Posted on Categories blockchain

First draft legislation regulating initial coin offerings

It should come as no surprise to attentive readers of this blog that the European Union may take up the regulation of ICOs as a method of obtaining funds through the public distribution of digital tokens (or coins).

So far, we have only been confronted with market speculation on this issue, and the Commission itself has not signalled a willingness to take any legislative steps in the imminent future (see e.g. FinTech action plan published in March 2018).

Hence the news that the European Parliament is working on the ICO regulation is somewhat surprising. However, it is not a new draft act, but a proposal to add a few provisions to the Crowdfunding Regulation, mentioned by Adam Polanowski here. This proposal appeared at a rather early stage of the EU legislative procedure, in the work of the Committee on Economic and Monetary Affairs (ECON). Although it is currently difficult to predict the final wording of the provisions, it is worth looking at some aspects of the draft proposal.

A proposal to regulate ICOs

The original draft regulation proposed a fundamental definition of “crowdfunding services.” The committee report proposes to extend this concept to include, among other things, “the facilitation of offerings where the service provider acts as an intermediary between an entity issuing tokens via an ICO using a counterparty and investors.” Acceptance of such a proposal would mean that ICOs could be the subject of services provided by crowdfunding service providers.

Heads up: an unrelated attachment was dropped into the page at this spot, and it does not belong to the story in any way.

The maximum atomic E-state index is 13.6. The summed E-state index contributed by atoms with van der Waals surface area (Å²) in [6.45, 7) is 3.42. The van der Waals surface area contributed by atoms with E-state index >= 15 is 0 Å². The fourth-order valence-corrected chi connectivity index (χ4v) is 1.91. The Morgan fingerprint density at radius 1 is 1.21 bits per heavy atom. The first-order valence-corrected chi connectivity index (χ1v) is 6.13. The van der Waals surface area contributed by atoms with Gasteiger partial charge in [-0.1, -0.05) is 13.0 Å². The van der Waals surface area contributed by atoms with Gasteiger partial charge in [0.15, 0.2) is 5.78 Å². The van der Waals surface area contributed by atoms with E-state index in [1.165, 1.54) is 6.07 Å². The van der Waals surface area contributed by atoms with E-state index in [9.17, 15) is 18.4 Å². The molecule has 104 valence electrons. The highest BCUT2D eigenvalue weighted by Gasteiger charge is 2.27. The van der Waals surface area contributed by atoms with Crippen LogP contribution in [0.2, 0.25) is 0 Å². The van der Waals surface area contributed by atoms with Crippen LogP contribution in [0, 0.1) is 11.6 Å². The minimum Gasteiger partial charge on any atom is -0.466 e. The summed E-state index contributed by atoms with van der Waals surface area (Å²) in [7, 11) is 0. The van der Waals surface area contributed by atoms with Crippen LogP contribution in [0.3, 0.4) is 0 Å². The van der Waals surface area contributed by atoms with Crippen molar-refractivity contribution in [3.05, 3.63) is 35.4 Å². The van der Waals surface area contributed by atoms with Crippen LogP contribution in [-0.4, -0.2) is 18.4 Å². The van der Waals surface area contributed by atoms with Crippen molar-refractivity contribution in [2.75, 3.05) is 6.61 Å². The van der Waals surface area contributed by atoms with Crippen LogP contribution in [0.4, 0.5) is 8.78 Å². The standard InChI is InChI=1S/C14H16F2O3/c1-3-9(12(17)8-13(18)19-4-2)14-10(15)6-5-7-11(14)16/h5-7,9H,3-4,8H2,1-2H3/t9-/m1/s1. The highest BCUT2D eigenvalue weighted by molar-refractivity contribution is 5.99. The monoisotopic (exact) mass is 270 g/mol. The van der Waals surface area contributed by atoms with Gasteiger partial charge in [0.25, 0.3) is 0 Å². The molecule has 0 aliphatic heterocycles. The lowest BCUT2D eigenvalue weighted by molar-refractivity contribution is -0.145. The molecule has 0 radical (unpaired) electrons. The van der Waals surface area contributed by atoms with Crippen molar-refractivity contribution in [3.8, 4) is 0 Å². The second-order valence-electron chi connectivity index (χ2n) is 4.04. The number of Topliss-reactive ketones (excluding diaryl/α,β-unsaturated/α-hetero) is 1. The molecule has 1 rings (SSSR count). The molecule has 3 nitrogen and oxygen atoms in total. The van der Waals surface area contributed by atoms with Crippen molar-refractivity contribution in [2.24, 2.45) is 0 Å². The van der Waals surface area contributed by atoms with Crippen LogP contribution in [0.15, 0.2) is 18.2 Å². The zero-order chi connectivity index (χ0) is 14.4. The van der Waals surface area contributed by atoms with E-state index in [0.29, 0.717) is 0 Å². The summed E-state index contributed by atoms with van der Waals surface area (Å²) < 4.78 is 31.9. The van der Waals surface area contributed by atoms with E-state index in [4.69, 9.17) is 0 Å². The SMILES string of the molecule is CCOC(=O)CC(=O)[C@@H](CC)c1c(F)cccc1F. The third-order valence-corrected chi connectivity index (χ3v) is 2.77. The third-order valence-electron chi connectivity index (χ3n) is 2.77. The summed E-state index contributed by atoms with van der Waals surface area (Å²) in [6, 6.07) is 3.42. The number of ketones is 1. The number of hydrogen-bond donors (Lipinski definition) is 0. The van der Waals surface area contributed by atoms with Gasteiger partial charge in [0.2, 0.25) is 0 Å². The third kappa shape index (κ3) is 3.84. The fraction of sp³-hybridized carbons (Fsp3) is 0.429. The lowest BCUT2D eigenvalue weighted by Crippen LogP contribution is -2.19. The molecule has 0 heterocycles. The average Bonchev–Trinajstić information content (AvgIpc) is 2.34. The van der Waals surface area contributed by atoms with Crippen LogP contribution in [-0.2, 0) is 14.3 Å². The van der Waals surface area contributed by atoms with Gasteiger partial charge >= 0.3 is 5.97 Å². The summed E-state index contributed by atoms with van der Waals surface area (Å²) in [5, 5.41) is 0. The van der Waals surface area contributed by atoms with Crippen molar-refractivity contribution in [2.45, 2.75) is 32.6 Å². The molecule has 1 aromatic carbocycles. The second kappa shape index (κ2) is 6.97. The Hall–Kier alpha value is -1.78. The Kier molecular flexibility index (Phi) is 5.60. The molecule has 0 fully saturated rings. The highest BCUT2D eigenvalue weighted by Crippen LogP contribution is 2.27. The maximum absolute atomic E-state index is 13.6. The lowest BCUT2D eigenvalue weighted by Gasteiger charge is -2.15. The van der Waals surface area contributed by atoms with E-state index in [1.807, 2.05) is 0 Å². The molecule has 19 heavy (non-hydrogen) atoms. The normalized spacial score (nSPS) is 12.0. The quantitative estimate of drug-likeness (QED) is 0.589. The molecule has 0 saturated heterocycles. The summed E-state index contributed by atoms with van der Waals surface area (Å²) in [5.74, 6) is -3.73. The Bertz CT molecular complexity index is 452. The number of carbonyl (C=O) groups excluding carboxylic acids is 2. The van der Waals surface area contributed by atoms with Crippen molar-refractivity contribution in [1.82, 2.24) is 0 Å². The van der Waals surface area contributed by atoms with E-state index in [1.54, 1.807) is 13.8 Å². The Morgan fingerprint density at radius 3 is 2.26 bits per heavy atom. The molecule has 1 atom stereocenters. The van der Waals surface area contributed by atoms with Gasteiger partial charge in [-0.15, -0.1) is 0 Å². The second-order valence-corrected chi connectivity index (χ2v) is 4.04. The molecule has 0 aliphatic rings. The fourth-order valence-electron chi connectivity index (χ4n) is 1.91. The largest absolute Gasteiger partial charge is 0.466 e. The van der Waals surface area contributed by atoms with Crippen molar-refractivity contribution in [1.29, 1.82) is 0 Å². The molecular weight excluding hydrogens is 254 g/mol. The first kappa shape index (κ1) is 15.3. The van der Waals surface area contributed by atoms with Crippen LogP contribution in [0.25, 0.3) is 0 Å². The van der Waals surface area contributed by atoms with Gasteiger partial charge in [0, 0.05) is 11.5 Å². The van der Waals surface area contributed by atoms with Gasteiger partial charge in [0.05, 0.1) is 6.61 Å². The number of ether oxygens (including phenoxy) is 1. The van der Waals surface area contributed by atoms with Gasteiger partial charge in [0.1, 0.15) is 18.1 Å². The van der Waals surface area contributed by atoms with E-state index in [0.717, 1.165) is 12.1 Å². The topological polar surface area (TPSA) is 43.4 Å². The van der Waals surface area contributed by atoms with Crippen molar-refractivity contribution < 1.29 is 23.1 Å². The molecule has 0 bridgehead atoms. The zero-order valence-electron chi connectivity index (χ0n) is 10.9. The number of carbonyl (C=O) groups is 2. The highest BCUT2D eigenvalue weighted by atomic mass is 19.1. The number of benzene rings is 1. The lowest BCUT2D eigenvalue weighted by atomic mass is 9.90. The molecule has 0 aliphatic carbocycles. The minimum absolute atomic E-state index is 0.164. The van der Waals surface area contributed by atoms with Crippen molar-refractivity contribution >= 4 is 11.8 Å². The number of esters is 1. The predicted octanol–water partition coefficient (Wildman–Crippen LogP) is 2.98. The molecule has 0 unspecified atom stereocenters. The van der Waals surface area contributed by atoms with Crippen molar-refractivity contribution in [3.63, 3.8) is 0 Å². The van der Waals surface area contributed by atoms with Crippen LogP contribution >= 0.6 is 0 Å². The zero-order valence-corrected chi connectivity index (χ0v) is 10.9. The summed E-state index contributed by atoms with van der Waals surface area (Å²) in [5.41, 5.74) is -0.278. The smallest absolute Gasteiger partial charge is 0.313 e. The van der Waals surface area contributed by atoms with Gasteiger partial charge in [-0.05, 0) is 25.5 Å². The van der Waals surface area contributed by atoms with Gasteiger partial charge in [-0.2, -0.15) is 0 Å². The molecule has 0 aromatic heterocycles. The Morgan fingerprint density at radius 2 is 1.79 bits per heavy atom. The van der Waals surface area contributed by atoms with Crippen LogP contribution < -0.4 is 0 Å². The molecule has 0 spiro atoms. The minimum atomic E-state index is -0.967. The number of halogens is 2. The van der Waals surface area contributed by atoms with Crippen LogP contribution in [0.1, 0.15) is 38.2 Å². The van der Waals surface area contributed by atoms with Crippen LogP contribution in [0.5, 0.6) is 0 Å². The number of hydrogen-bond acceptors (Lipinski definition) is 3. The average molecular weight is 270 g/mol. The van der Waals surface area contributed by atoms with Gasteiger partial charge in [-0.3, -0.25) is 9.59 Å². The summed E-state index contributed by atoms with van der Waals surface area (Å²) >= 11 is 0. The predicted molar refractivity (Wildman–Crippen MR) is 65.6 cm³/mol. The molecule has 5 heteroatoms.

Meanwhile, ECON has defined “ICO” to mean “raising funds from the public in a dematerialised way using coins or tokens that are put for sale for a limited time by a business or an individual in exchange for fiat or virtual currencies.”

Other proposed provisions state that the regulation would “only apply to the primary selling of coins or tokens” and would not apply to “private placement of coins or tokens.”

Do we need such provisions?

We might wonder how the proposed regulations fit in the existing EU capital market rules. Unfortunately, ECON’s draft report proposes very general rules and vague definitions. There is not even a definition of “coins or tokens,” which means that we do not know exactly what these terms mean, or, for example, what is the relationship between “coins and tokens” and securities. This is just one example of uncertainties associated with the proposed rules.

Interestingly, the proposal foresees that the regulation will not apply to crowdfunding service providers who facilitate raising capital through their platforms via ICOs of tokens that do not use a counterparty. However, it is not entirely clear what “ICOs that do not use a counterparty” means.

The proposed regulations are an interesting attempt to weave an ICO thread into the crowdfunding regulations now being developed. However, it seems that the proposed regulations still need proper refinement.

Jacek Czarnecki